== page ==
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Collaborator: D. Rachinskii
Cooperation with: M. Brokate (Technische Universität München), A.M. Krasnosel'skii, V.S. Kozyakin (Institute for Information Transmission Problems, Moscow, Russia), A.V. Pokrovskii, O. Rasskazov (University College Cork, Ireland)
Description:
Localization of periodic orbits is one of the basic problems in the analysis and control of dynamical systems. Using methods of topological degree theory, we have developed new analytic approaches to nonlocal problems on periodic solutions of systems with nonlinearities of saturation type, which are typical particularly for problems of laser dynamics.
We have studied bifurcations of periodic solutions from infinity and obtained estimates for the number of, and asymptotic formulas for, solution branches, [1, 2]. It was proved that generically there are two branches of forced periodic oscillations. However, many (any even number of) branches may appear in degenerate situations, which are standard for problems on subharmonic solutions. We have derived sufficient conditions for the existence of subharmonics (periodic solutions of multiple periods 2n) with arbitrarily large amplitudes and periods for higherorder ordinary differential equations
depending on a scalar parameter , with a 2periodic forcing term b and a nonlinearity f with saturation. This type of a subharmonic bifurcation from infinity occurs ([3]) whenever a pair of simple roots ()()i of the characteristic polynomial L crosses the imaginary axis at points i with an irrational . Under some further assumptions, we have estimated the parameter intervals of frequency locking, where subharmonics with amplitudes and periods increasing to infinity appear sporadically as the parameter approaches a bifurcation value . These assumptions relate the quality of the rational Diophantine approximations of , the rate of convergence of the nonlinearity to its limits at infinity, and the smoothness of the forcing term. Actually, our results provide estimates for the width and length of the Arnold tongues in the problem of bifurcation of subharmonics from infinity (see Figure 1).
In [4], we applied our method to a Hopf bifurcation problem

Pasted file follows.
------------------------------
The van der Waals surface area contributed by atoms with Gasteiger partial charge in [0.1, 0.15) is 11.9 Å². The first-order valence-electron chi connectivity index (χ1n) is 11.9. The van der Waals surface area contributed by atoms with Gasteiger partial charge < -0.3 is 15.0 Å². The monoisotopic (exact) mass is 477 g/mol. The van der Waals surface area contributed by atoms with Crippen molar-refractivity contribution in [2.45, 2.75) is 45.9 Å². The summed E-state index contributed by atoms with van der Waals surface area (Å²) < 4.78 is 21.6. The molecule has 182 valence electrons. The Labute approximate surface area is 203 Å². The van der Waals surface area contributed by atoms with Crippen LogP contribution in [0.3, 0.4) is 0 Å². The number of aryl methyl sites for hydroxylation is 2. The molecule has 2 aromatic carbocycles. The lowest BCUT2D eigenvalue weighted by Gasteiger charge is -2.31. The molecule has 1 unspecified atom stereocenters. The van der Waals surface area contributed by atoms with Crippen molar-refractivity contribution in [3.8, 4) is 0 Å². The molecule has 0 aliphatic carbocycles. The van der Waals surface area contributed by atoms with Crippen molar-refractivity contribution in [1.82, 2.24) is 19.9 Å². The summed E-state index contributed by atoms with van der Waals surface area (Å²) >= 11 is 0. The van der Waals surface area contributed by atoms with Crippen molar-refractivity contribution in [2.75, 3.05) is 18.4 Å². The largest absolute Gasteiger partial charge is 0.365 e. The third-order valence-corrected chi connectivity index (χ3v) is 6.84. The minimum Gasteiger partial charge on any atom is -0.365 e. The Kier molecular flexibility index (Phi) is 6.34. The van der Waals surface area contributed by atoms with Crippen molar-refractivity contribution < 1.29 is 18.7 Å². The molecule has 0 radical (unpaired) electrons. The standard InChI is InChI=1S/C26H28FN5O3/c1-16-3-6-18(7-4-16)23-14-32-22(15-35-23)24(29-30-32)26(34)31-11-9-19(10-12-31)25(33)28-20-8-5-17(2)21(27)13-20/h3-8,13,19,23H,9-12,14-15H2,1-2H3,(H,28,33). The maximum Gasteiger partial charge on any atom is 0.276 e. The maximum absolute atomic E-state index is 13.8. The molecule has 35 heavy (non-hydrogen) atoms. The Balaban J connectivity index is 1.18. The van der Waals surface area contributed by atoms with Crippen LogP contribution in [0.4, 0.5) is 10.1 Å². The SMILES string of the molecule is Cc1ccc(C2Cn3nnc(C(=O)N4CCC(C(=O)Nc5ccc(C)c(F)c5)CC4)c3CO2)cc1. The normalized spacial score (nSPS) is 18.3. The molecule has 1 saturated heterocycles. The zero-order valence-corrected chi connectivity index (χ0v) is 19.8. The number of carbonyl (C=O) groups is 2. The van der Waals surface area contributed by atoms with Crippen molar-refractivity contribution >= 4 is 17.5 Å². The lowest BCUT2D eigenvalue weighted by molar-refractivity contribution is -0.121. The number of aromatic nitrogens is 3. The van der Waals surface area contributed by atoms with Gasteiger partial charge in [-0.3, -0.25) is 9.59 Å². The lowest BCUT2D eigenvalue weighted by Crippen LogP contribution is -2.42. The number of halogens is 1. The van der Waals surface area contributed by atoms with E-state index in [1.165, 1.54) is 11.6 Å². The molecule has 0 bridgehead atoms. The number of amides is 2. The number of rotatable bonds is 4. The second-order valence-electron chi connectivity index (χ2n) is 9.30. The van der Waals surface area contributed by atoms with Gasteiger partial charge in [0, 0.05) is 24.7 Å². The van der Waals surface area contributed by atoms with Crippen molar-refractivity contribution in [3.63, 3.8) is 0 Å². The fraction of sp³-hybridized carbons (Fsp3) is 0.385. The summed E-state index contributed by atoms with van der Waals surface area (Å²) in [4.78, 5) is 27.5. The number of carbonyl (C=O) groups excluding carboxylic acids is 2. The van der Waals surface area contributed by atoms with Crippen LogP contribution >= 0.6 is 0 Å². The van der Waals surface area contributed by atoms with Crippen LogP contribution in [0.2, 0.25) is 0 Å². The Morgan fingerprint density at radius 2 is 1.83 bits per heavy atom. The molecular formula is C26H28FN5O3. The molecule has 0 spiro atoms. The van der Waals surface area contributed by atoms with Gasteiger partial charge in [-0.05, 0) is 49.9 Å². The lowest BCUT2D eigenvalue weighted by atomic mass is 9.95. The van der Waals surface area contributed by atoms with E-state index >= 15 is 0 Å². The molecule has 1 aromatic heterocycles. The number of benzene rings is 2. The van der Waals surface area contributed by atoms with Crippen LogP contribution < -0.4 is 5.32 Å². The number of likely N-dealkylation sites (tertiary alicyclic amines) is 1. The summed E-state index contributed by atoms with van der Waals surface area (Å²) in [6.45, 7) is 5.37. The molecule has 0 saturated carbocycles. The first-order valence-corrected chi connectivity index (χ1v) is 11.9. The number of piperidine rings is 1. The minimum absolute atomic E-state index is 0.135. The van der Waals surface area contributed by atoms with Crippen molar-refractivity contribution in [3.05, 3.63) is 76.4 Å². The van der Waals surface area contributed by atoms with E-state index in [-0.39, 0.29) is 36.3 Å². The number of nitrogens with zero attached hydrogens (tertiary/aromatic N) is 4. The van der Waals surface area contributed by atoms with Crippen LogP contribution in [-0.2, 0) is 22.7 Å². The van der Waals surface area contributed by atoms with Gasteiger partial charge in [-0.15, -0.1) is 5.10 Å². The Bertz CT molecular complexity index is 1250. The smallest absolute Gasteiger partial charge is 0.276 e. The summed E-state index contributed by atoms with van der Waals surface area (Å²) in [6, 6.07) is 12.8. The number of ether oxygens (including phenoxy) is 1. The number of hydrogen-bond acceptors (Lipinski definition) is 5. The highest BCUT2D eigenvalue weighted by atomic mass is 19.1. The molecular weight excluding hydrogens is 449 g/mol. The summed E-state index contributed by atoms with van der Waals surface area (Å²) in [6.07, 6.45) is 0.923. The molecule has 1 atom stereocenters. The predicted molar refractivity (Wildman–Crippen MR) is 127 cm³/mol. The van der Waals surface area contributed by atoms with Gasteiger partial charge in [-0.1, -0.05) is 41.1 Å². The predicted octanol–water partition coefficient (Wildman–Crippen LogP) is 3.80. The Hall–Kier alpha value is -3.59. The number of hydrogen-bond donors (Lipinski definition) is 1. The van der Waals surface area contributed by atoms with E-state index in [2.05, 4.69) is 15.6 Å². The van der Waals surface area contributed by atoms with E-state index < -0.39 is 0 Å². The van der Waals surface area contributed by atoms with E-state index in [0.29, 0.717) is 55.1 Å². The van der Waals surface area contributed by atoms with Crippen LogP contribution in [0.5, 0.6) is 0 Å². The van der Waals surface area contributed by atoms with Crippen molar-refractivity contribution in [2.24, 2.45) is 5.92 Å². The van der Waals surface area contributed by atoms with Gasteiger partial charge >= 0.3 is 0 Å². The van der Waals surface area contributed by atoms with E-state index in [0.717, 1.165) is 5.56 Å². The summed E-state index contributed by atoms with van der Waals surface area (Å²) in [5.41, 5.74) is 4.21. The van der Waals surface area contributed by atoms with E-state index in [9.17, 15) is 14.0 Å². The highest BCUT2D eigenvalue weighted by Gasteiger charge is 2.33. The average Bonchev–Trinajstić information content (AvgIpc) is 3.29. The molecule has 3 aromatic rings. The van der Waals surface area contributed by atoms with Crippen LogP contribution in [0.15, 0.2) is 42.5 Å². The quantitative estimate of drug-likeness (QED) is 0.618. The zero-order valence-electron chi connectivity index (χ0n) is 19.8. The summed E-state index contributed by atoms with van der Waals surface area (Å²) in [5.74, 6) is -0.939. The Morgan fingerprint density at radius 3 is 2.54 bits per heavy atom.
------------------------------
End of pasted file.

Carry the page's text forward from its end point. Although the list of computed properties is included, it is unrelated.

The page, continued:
with a multiple resonance. Some numerical aspects of the problems
were considered in [5].
A separate research direction was aimed at understanding the dynamics of systems where hysteresis plays an important role. Using the theory of closed systems with hysteresis operators as a framework for our studies, and concentrating mostly on periodic and cyclic processes, their stability and bifurcations, we have observed that hysteresis may be a source of several specific effects. For example, systems with hysteresis may have attractors consisting of a continuum of periodic or quasiperiodic orbits in generic situations. The results were tested with hysteresis models of different types.
We have studied the structure and stability of nontrivial connected clusters of periodic orbits that appear from an asymptotically stable periodic trajectory as a result of a hysteresis perturbation of the system, [6], as well as Hopf bifurcations of such attracting clusters from equilibria and from infinity, [7, 8]. A variety of dynamic and bifurcation scenarios (see, for example, Figure 2) was analyzed for the Duffingtype forced oscillator
with the hysteresis friction modeled by the Preisach operator P, on the basis of new topological approaches developed in [9], which combine analytic and rigorous computeraided methods. Global stability of some complex hysteresis models, including that with the socalled ratchetting effect (unclosed hysteresis loops), was studied in [10, 11].
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